Columbus, Dublin offer unique looks at cities
As themed-trails become a more important part of a travel destination, from cocktails to donuts, many cities are using these to tout what their local businesses have to offer.
The city of Columbus has not one, but three trails to showcase what makes them special.
“This is a really great way to get a feel for our city,” said Lexi Sweet, public relations manager for Experience Columbus. “Instead of just sending you out, you get to explore what is unique in the city. You get to take home a souvenir and get an experience.”
The three trails include the Made in Cbus trail: a shopping themed-trail that showcases all of the local small businesses that carry items made in the area; the Columbus Coffee Experience trail: which explores the 17 local coffee shops; and the Columbus Ale Trail, which has more than 40 stops.
Visitors are encouraged to stop and make purchases along the trails to get special rewards, redeemed through the passports they can pick up at the Experience Columbus centers in Easton, the Convention Center and in the Arena District, as well as online. For example, if someone gets 4 Coffee trail stamps, they will receive a free shirt. For making a purchase at all 17 stops, they receive a travel mug. The Made in Cbus trail can redeem four stamps for a free tote bag. The Ale trail has a prize for four stops of pint glass, 23, a bottle opener, and at 46, a limited edition art print by Nick Nocera.
Sweet said the trails are meant to be completed on multiple visits. “We are wanting people to keep coming back to visit, but the four stops is there so you can do it on a weekend visit,” she said. “The majority of the people who finish the Ale trail are locals.”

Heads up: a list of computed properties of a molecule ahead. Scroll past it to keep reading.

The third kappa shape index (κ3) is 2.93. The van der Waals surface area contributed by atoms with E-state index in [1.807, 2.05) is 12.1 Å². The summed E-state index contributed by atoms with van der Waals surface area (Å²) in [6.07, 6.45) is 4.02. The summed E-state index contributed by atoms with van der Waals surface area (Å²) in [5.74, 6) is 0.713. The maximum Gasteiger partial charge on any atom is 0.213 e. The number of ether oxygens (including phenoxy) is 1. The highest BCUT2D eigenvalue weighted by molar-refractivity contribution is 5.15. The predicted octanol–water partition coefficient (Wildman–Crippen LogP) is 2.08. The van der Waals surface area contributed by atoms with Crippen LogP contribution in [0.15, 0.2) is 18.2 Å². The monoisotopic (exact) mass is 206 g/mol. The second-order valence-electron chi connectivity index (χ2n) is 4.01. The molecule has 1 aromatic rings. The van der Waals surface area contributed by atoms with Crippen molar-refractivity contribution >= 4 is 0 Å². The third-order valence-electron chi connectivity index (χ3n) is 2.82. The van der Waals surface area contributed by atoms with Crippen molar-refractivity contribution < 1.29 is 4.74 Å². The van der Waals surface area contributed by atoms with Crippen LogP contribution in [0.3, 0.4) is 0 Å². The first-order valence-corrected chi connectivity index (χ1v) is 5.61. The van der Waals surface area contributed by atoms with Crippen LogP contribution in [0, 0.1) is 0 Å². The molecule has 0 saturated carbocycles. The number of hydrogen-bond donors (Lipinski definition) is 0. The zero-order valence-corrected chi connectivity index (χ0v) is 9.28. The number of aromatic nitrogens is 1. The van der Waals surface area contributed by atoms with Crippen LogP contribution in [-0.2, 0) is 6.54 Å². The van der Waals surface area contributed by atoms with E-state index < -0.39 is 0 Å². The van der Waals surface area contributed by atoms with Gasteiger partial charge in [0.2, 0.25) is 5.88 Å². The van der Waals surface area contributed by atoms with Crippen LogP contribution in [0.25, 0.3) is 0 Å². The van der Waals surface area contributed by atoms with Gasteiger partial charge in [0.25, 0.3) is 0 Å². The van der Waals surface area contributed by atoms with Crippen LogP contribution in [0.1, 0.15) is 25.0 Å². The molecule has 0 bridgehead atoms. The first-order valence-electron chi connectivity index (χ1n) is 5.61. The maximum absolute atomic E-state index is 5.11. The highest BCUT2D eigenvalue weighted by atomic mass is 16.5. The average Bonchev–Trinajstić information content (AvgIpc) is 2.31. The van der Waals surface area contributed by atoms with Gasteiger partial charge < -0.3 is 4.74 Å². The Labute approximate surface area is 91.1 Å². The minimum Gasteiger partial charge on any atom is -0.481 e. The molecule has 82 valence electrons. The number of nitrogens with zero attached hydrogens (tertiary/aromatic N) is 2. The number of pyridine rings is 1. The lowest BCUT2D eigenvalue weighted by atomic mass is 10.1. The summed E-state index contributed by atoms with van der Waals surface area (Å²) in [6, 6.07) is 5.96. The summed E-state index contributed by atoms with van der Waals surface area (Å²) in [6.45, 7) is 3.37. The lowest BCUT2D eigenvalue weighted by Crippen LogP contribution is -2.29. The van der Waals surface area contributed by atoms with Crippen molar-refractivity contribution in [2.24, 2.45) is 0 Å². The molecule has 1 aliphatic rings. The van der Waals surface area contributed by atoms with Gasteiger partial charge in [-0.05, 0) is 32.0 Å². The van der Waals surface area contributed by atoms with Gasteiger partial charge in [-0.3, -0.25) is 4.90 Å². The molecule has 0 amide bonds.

While in the area, visitors can take part in any of the many street festivals and events that are happening in the downtown area. “There is a festival every weekend from Memorial Day through Labor Day,” Sweet said. “A lot are along the downtown riverfront, so there’s no way to miss it if you are downtown doing the trails.”
While downtown doing the trails, visitors will want to find a parking garage and walk the whole way, as parking is extremely limited.
Information about the trails can be found at experiencecolumbus.com.
The city of Dublin in the Columbus area has its own themed-trail to showcase itself — the Fairy Door Trail.
“In Dublin, our brand is Irish is an Attitude, so we have Irish-themed activities all year round, shops and restaurants with the theme,” said Sara Blatnik of the Dublin Convention and Visitors Bureau.
“The Irish Fairy Door Company approached us with the idea, it is similar to Elf on the Shelf, where you can buy a kit with a fairy door and key, put it up in your house and when the key is gone, the fairy is there,” she said. “It had launched in Europe and was popular and they wanted to launch in the United States and thought this would be a good place to launch the product.”
The company gave the city the doors and they were hidden in different shops in the downtown area.
“Since we started, we expanded a couple of times,” said Blatnik. “We have 10 stops, and each one has a tiny fairy door with a name.”
Families of all ages have participated in the trail, and they can pick up the trail guide at the first stop, the Dublin Convention and Visitors Bureau, or visit their website to download a copy. For those that visit all of the spots and find the name of the fairy on each door, they can redeem the trail guide for a free t-shirt.
“It’s a good way to discover the retail in the area,” Blatnik said. “You do not have to make a purchase, you just have to have the name of the fairy. It is open year-round as long as the businesses are, rain or shine.”
Before starting the trail, visitors may want to check store hours — many of the businesses open after 11 a.m. or have days of the week they are closed.
She said the trail takes about an hour to complete, and the shops are all smaller, some one of a kind and establishments unique to the area.
While in the area, visitors can check out the Dublin Market — a farmer’s market that is held every Saturday from 9 a.m. to noon. “They are beyond farmer’s market products, they also have craftmakers, local florists and live music,” she said.
The Dublin Irish Festival, a 3-day event, will be held the first weekend in August and will feature live music, entertainment, cultural activities and food. “100,000 people attend over the weekend of all things Irish,” Blatnik said.
More information about Dublin and the Fairy Door trail can be found at visitdublinohio.com.
Amy Phelps can be reached at email@example.com